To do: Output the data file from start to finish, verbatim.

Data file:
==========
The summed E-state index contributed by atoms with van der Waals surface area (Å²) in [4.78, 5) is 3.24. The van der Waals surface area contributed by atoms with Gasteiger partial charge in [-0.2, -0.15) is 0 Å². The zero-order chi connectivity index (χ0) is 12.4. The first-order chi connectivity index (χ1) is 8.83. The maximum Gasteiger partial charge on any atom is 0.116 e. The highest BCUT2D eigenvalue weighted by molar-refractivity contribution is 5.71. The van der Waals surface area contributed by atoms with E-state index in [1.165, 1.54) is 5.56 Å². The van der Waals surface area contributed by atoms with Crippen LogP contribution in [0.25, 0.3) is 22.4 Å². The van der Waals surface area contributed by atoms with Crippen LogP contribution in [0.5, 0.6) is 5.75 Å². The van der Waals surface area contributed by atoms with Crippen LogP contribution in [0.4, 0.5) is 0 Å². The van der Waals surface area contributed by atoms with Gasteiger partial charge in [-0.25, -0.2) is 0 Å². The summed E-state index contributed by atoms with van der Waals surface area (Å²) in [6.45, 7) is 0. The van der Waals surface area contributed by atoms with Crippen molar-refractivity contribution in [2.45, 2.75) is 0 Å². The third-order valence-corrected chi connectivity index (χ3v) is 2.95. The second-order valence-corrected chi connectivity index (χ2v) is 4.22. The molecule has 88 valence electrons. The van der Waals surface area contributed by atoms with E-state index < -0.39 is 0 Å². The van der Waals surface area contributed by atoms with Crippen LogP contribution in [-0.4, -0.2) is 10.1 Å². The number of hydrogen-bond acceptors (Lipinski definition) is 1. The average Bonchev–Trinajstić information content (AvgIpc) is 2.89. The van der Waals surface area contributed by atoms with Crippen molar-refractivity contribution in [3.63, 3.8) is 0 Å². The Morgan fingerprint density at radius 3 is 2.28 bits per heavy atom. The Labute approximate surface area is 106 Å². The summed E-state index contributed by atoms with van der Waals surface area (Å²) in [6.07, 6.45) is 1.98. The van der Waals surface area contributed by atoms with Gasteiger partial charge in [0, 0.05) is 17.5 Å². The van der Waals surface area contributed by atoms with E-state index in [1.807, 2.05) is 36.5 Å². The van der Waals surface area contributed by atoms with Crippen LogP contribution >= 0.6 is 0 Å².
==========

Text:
The summed E-state index contributed by atoms with van der Waals surface area (Å²) in [4.78, 5) is 3.24. The van der Waals surface area contributed by atoms with Gasteiger partial charge in [-0.2, -0.15) is 0 Å². The zero-order chi connectivity index (χ0) is 12.4. The first-order chi connectivity index (χ1) is 8.83. The maximum Gasteiger partial charge on any atom is 0.116 e. The highest BCUT2D eigenvalue weighted by molar-refractivity contribution is 5.71. The van der Waals surface area contributed by atoms with E-state index in [1.165, 1.54) is 5.56 Å². The van der Waals surface area contributed by atoms with Crippen LogP contribution in [0.25, 0.3) is 22.4 Å². The van der Waals surface area contributed by atoms with Crippen LogP contribution in [0.5, 0.6) is 5.75 Å². The van der Waals surface area contributed by atoms with Crippen LogP contribution in [0.4, 0.5) is 0 Å². The van der Waals surface area contributed by atoms with Gasteiger partial charge in [-0.25, -0.2) is 0 Å². The summed E-state index contributed by atoms with van der Waals surface area (Å²) in [6.45, 7) is 0. The van der Waals surface area contributed by atoms with Crippen molar-refractivity contribution in [2.45, 2.75) is 0 Å². The third-order valence-corrected chi connectivity index (χ3v) is 2.95. The second-order valence-corrected chi connectivity index (χ2v) is 4.22. The molecule has 88 valence electrons. The van der Waals surface area contributed by atoms with E-state index < -0.39 is 0 Å². The van der Waals surface area contributed by atoms with Crippen LogP contribution in [-0.4, -0.2) is 10.1 Å². The number of hydrogen-bond acceptors (Lipinski definition) is 1. The average Bonchev–Trinajstić information content (AvgIpc) is 2.89. The van der Waals surface area contributed by atoms with Crippen molar-refractivity contribution in [3.63, 3.8) is 0 Å². The Morgan fingerprint density at radius 3 is 2.28 bits per heavy atom. The Labute approximate surface area is 106 Å². The summed E-state index contributed by atoms with van der Waals surface area (Å²) in [6.07, 6.45) is 1.98. The van der Waals surface area contributed by atoms with Gasteiger partial charge in [0, 0.05) is 17.5 Å². The van der Waals surface area contributed by atoms with E-state index in [1.807, 2.05) is 36.5 Å². The van der Waals surface area contributed by atoms with Crippen LogP contribution >= 0.6 is 0 Å².